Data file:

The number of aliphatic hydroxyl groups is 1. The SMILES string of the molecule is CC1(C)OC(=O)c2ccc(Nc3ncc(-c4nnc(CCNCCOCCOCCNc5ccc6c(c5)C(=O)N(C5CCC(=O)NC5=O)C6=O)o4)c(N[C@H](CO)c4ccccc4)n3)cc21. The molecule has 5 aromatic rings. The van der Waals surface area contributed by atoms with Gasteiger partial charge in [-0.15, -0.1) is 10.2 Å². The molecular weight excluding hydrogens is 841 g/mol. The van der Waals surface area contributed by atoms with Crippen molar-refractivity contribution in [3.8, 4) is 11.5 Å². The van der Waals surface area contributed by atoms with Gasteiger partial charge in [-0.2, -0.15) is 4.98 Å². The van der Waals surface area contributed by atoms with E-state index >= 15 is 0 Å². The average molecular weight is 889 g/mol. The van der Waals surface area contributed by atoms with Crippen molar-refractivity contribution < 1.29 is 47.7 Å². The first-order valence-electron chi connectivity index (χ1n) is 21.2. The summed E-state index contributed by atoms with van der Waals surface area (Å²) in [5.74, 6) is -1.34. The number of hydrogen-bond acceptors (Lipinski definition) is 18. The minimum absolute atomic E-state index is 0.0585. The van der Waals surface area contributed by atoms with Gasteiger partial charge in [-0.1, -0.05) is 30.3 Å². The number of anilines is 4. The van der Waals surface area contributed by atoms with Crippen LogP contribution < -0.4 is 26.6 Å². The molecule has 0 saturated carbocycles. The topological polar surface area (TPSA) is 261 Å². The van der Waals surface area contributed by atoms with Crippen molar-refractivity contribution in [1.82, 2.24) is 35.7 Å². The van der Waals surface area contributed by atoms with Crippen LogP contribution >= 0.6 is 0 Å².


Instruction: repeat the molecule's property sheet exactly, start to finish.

The number of aliphatic hydroxyl groups is 1. The SMILES string of the molecule is CC1(C)OC(=O)c2ccc(Nc3ncc(-c4nnc(CCNCCOCCOCCNc5ccc6c(c5)C(=O)N(C5CCC(=O)NC5=O)C6=O)o4)c(N[C@H](CO)c4ccccc4)n3)cc21. The molecule has 5 aromatic rings. The van der Waals surface area contributed by atoms with Gasteiger partial charge in [-0.15, -0.1) is 10.2 Å². The molecular weight excluding hydrogens is 841 g/mol. The van der Waals surface area contributed by atoms with Crippen molar-refractivity contribution in [3.8, 4) is 11.5 Å². The van der Waals surface area contributed by atoms with Gasteiger partial charge in [-0.2, -0.15) is 4.98 Å². The van der Waals surface area contributed by atoms with E-state index >= 15 is 0 Å². The average molecular weight is 889 g/mol. The van der Waals surface area contributed by atoms with Crippen molar-refractivity contribution < 1.29 is 47.7 Å². The first-order valence-electron chi connectivity index (χ1n) is 21.2. The summed E-state index contributed by atoms with van der Waals surface area (Å²) in [5.74, 6) is -1.34. The number of hydrogen-bond acceptors (Lipinski definition) is 18. The minimum absolute atomic E-state index is 0.0585. The van der Waals surface area contributed by atoms with Gasteiger partial charge in [-0.1, -0.05) is 30.3 Å². The number of anilines is 4. The van der Waals surface area contributed by atoms with Crippen LogP contribution < -0.4 is 26.6 Å². The molecule has 0 saturated carbocycles. The topological polar surface area (TPSA) is 261 Å². The van der Waals surface area contributed by atoms with Crippen molar-refractivity contribution in [1.82, 2.24) is 35.7 Å². The van der Waals surface area contributed by atoms with Crippen LogP contribution >= 0.6 is 0 Å².